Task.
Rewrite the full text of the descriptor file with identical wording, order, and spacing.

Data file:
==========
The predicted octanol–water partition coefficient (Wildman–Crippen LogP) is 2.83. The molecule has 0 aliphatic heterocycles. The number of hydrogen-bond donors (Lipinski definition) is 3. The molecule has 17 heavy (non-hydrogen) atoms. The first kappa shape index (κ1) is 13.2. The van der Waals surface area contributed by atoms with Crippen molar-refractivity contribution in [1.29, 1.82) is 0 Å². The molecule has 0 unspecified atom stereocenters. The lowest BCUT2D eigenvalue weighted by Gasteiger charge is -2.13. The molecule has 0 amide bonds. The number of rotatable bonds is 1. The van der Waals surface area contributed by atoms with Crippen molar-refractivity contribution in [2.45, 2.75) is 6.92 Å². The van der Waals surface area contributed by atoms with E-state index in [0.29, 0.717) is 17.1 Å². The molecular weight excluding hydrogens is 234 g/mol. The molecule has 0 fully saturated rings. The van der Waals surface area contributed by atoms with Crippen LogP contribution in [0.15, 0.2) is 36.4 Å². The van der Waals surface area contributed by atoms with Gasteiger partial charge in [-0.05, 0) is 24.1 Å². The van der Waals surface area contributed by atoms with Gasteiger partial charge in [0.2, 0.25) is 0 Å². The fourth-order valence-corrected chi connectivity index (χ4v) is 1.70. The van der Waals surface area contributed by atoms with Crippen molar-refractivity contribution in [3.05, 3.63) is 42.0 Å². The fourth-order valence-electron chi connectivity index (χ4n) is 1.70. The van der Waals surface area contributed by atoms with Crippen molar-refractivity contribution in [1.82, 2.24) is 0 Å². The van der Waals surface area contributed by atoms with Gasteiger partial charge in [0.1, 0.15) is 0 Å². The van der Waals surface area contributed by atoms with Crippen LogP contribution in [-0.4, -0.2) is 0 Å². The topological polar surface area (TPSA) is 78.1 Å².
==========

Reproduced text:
The predicted octanol–water partition coefficient (Wildman–Crippen LogP) is 2.83. The molecule has 0 aliphatic heterocycles. The number of hydrogen-bond donors (Lipinski definition) is 3. The molecule has 17 heavy (non-hydrogen) atoms. The first kappa shape index (κ1) is 13.2. The van der Waals surface area contributed by atoms with Crippen molar-refractivity contribution in [1.29, 1.82) is 0 Å². The molecule has 0 unspecified atom stereocenters. The lowest BCUT2D eigenvalue weighted by Gasteiger charge is -2.13. The molecule has 0 amide bonds. The number of rotatable bonds is 1. The van der Waals surface area contributed by atoms with Crippen molar-refractivity contribution in [2.45, 2.75) is 6.92 Å². The van der Waals surface area contributed by atoms with E-state index in [0.29, 0.717) is 17.1 Å². The molecular weight excluding hydrogens is 234 g/mol. The molecule has 0 fully saturated rings. The van der Waals surface area contributed by atoms with Crippen LogP contribution in [0.15, 0.2) is 36.4 Å². The van der Waals surface area contributed by atoms with Gasteiger partial charge in [-0.05, 0) is 24.1 Å². The van der Waals surface area contributed by atoms with Gasteiger partial charge in [0.2, 0.25) is 0 Å². The fourth-order valence-corrected chi connectivity index (χ4v) is 1.70. The van der Waals surface area contributed by atoms with Crippen molar-refractivity contribution in [3.05, 3.63) is 42.0 Å². The fourth-order valence-electron chi connectivity index (χ4n) is 1.70. The van der Waals surface area contributed by atoms with Crippen molar-refractivity contribution in [1.82, 2.24) is 0 Å². The van der Waals surface area contributed by atoms with Gasteiger partial charge in [0.1, 0.15) is 0 Å². The van der Waals surface area contributed by atoms with Crippen LogP contribution in [-0.4, -0.2) is 0 Å². The topological polar surface area (TPSA) is 78.1 Å².